The Joint Oireachtas Committee on Transport and Communications is holding a meeting today (Wednesday, October 10), devoted solely to Fracking.
Dr Aedín McLoughlin from Ballinaglera, a Board Member of Good Energies Alliance Ireland (GEAI), has been asked to make a submission to the Committee, representing the campaign against fracking in Ireland.
Tamboran Ltd. had previously accepted an invitation to attend this meeting on behalf of the gas industry and also make a submission but has recently withdrawn for reasons unknown. It is possible that this change of heart follows the step-down of Richard Moorman as Chief Executive.
“This changes the whole tone of the meeting and we will be able to make our case against Fracking very powerfully,” said Aedín. “Officials from the Department of Communications, Energy and Natural Resources will speak first, then the Environmental Protection Agency (EPA) and finally myself on behalf of the campaign.
“I will be focusing on the enormous scale of the proposed shale gas project, which people don’t appreciate, and the reasons why Fracking must not be allowed in Ireland, including the risks to our land, our water and our health, as well as dividing communities and endangering the important existing industries of agriculture and tourism.”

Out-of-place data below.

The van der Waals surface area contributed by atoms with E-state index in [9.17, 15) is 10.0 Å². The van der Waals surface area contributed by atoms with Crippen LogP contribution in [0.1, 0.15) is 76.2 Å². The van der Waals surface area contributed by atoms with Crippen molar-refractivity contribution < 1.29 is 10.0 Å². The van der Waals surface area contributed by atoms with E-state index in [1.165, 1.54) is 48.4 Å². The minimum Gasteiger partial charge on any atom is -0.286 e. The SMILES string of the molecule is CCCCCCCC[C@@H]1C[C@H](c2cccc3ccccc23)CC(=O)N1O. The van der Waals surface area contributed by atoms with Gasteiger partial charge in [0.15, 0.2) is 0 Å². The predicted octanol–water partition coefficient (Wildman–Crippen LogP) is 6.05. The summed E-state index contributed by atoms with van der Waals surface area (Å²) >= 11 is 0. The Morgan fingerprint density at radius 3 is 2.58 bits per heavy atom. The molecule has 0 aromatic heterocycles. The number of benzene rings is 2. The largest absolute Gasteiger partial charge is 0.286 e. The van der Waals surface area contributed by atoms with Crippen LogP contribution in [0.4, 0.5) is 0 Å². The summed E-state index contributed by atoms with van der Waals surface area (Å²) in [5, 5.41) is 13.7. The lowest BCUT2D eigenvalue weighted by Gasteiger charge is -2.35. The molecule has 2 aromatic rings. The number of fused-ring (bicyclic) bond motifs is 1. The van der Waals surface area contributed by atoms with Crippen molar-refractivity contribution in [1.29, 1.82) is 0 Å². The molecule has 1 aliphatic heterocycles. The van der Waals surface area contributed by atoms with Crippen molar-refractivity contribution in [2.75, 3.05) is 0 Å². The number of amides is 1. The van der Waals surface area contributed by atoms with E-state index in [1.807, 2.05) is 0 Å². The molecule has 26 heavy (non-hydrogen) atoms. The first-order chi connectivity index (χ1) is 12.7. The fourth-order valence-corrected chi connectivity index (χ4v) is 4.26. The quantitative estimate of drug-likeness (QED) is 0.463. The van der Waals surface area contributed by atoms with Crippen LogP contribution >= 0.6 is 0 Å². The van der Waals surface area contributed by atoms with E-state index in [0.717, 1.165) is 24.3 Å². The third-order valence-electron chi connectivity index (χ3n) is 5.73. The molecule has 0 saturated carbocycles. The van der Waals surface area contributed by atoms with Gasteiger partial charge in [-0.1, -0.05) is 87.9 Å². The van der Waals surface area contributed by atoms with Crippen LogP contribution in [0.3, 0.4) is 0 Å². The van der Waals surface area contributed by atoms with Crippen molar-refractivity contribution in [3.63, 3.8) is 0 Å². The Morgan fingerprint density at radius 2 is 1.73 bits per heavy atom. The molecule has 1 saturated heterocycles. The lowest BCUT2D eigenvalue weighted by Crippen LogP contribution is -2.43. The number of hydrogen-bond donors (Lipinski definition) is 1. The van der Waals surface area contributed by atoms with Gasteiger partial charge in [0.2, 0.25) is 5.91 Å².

This meeting was to be held on 25th September but was put back until 10th October to allow the EU Commissioner for Energy Gúnther Oettinger to address the Committee during his visit to Ireland that week.
In response to questions asked by Leitrim Senator Paschal Mooney, he said that no decisions should be taken on hydraulic fracturing or “fracking” for ten years.
“It is not enough that politicians make comments like these”, commented Aedín McLoughlin.
“Initially, we need a clear commitment by the Government that they will not issue any licences for on-shore shale gas exploration or development.
“Following which, it must be adopted by Government as policy that high-volume hydraulic fracturing will be prohibited in Ireland.
“This technology is totally unsuitable for the geology, climate and environment of Ireland, is not safe and imposes too many risks to our health and well-being.”